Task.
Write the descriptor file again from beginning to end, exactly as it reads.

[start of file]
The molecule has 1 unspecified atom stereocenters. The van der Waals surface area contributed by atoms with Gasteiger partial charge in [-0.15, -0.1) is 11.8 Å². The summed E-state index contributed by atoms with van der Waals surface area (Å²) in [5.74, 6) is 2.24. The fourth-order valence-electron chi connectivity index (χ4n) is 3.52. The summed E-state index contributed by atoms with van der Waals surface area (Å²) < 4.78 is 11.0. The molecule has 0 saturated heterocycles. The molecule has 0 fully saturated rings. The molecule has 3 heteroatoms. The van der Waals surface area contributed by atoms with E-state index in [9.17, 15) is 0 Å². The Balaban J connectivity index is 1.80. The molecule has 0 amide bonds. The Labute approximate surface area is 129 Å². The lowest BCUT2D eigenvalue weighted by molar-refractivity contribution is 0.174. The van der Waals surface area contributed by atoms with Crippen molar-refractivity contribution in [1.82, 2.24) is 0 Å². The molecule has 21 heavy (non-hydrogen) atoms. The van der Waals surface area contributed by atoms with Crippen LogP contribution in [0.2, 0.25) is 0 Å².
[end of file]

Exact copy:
The molecule has 1 unspecified atom stereocenters. The van der Waals surface area contributed by atoms with Gasteiger partial charge in [-0.15, -0.1) is 11.8 Å². The summed E-state index contributed by atoms with van der Waals surface area (Å²) in [5.74, 6) is 2.24. The fourth-order valence-electron chi connectivity index (χ4n) is 3.52. The summed E-state index contributed by atoms with van der Waals surface area (Å²) < 4.78 is 11.0. The molecule has 0 saturated heterocycles. The molecule has 0 fully saturated rings. The molecule has 3 heteroatoms. The van der Waals surface area contributed by atoms with E-state index in [9.17, 15) is 0 Å². The Balaban J connectivity index is 1.80. The molecule has 0 amide bonds. The Labute approximate surface area is 129 Å². The lowest BCUT2D eigenvalue weighted by molar-refractivity contribution is 0.174. The van der Waals surface area contributed by atoms with Crippen molar-refractivity contribution in [1.82, 2.24) is 0 Å². The molecule has 21 heavy (non-hydrogen) atoms. The van der Waals surface area contributed by atoms with Crippen LogP contribution in [0.2, 0.25) is 0 Å².